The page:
The U.S. Navy’s STEM2Stern program is already having a significant impact, particularly by increasing the focus on hands-on programming for middle– and high-school students – a format considered to be a “best practice” in interesting students in science. STEM2Stern also is taking steps to increase engagement among Naval STEM professionals and students, which is an important part of expanding student awareness of science and engineering and encouraging continued student interest through mentoring.
I am proud of my role in developing STEM2Stern because it represents, in part, the Navy’s efforts to increase the diversity of our knowledge, experience and capacity by increasing the diversity of our STEM workforce. As population data makes clear, the children and young people who will comprise a majority of the workforce in the near future will be more diverse than the current workforce. Many of the programs the Navy now supports, and a number of the new programs that STEM2Stern has begun to support, focus on students who traditionally have not had opportunities, practical exposure and learning in STEM. I am particularly excited about our involvement in these new experiences, which include:
- Launching Iridescent in Los Angeles and New York City. I was delighted to launch the Los Angeles science studio in October 2011 in South Central Los Angeles, which has already reached 5,000 students. Iridescent is a science education nonprofit that helps engineers design, develop and teach inquiry-based Family Science Courses (which increase participants’ interest in science, content knowledge and self-efficacy) to 3rd– to 7th-grade underserved, underprivileged minority children and their families. Courses range from Physics of MRI to Bird Flight Aerodynamics, thus illustrating the real-world applications of science concepts and exploiting the power of narrative stories. Navy Secretary Ray Mabus opened another studio in the Hunts Point section of the Bronx, stating, “The Navy is very proud of this partnership and investment in the nation’s future.”
- Launching Expanding Your Horizons (EYH) at several Naval sites. EYH has a mission of encouraging young women to pursue STEM careers and offers a variety of conferences and programs to provide girls with STEM role models, mentors and hands-on activities.
- Expanding Sea Perch, a hands-on underwater robotics competition for middle– and high-school students. Sea Perch is a proven model that gets students excited about math and science and also offers teacher training. To date, Sea Perch has reached more than 18,000 middle– and high-school students, and is engaging new populations in rural areas through 4-H as well.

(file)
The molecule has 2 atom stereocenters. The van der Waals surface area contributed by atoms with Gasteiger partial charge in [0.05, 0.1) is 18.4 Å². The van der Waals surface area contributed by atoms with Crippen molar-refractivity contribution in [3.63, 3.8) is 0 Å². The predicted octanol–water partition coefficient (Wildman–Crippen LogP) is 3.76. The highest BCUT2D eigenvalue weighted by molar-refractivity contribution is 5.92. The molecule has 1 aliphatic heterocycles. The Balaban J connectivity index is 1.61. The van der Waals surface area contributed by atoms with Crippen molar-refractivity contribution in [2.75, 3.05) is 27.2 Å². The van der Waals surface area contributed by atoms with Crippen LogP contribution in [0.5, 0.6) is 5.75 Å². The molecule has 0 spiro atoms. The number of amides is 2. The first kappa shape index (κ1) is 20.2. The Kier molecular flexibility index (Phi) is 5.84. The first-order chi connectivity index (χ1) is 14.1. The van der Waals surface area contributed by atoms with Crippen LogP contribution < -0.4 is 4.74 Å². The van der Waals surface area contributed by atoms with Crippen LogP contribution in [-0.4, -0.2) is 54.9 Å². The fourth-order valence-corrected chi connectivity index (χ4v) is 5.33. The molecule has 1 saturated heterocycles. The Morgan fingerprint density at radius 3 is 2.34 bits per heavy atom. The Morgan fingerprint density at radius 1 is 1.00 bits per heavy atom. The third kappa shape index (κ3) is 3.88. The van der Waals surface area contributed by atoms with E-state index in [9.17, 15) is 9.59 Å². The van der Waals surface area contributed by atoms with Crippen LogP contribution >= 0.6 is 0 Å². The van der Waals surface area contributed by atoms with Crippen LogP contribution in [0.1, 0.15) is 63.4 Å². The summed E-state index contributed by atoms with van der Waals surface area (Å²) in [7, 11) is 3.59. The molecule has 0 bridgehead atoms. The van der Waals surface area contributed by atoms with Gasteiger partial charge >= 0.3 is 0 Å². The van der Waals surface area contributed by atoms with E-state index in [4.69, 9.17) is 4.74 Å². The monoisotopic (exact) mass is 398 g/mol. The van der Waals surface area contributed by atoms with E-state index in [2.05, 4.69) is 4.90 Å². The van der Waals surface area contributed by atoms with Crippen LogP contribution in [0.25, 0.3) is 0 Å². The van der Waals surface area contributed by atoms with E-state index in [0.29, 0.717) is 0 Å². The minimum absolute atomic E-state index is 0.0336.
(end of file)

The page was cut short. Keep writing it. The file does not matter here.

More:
- Launching Youth Exploring Science (YES). YES is a four-year enrichment program offered by the St. Louis Science Center for at-risk high school students that uses a combination of jobs/skills training, hands-on science and engineering courses, mentoring and employment at the Science Center to get students committed to learning. The YES program works with underserved teenagers throughout the course of their high-school career and provides them with an inquiry learning environment that focuses on science, mathematics and technology. The Navy is very excited at the prospect of expanding this program to other national science centers and regions around the country, and reaching even more students with high quality high-school level programming.
We at the Navy are proud to partner with great organizations to expand the reach and impact of STEM2Stern. But this is only the beginning. We are working on several exciting new initiatives and program expansions for this year and next, so stay tuned.
Our mission is to inspire and to encourage even more American students to pursue STEM careers and to prepare them for high paying jobs. These students are the nation’s future and both our national security and economic competitiveness depend on their success.